Assessing business schools and scholars (4)

The working paper is now available. Conclusions are by and large as before (2, 3), but details are different. This is the abstract:

The research performance of business scholars on the island of Ireland is evaluated based on their number of publication, number of citations, h-index and the same divided by the numbers of years since the first publication. Data were taken from Scopus. There is a large variation in both life-time achievement and annual production. Almost half of the 748 scholars have not published in an academic journal. Men perform better than women. More senior people perform better. There are distinct differences between disciplines, with accountancy performing poorly. On average, scholars in Northern Ireland perform better than scholars in the Republic. However, Trinity College Dublin has the top rank among the eleven business schools; Queen’s University Belfast and University College Dublin share the second place; and NUI Galway and the University of Ulster share the fourth spot. Irish business schools specialize in particular research areas so that mergers would lead to schools that can support a broader range of cutting-edge education.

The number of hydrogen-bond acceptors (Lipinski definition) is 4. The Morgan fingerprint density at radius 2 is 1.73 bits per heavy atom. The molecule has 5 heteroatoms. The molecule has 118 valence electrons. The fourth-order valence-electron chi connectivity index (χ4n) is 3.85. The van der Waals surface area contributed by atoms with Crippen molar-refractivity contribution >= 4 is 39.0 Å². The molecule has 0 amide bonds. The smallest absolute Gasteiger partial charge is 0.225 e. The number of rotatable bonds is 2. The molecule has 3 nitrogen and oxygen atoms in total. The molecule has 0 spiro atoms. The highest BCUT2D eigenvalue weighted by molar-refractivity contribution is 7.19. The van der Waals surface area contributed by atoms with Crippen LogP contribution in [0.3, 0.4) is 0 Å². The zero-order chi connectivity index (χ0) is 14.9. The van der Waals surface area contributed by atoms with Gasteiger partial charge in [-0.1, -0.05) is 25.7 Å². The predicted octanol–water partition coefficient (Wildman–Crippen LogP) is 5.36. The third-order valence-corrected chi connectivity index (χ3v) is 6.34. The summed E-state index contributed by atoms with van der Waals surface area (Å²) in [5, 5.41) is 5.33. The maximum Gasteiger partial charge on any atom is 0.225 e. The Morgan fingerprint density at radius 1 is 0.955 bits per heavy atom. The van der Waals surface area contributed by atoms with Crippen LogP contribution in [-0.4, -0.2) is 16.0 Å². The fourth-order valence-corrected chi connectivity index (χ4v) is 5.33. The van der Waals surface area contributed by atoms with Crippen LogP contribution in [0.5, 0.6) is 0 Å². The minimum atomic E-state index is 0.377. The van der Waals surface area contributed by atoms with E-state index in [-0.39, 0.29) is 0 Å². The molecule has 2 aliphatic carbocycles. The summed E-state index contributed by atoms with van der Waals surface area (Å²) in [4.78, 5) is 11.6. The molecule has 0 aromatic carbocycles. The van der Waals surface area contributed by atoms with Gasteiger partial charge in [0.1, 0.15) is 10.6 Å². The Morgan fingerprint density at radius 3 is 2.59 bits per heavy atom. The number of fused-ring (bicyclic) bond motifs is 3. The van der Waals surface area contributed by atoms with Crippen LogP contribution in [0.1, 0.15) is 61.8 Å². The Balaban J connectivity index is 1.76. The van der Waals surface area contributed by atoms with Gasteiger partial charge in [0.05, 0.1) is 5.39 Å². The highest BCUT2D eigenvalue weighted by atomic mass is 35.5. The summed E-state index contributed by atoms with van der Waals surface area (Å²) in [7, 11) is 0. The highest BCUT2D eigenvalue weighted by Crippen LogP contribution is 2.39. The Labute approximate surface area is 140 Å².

This is the last opportunity to correct the data. (UPDATE: One name removed because of a legal threat.)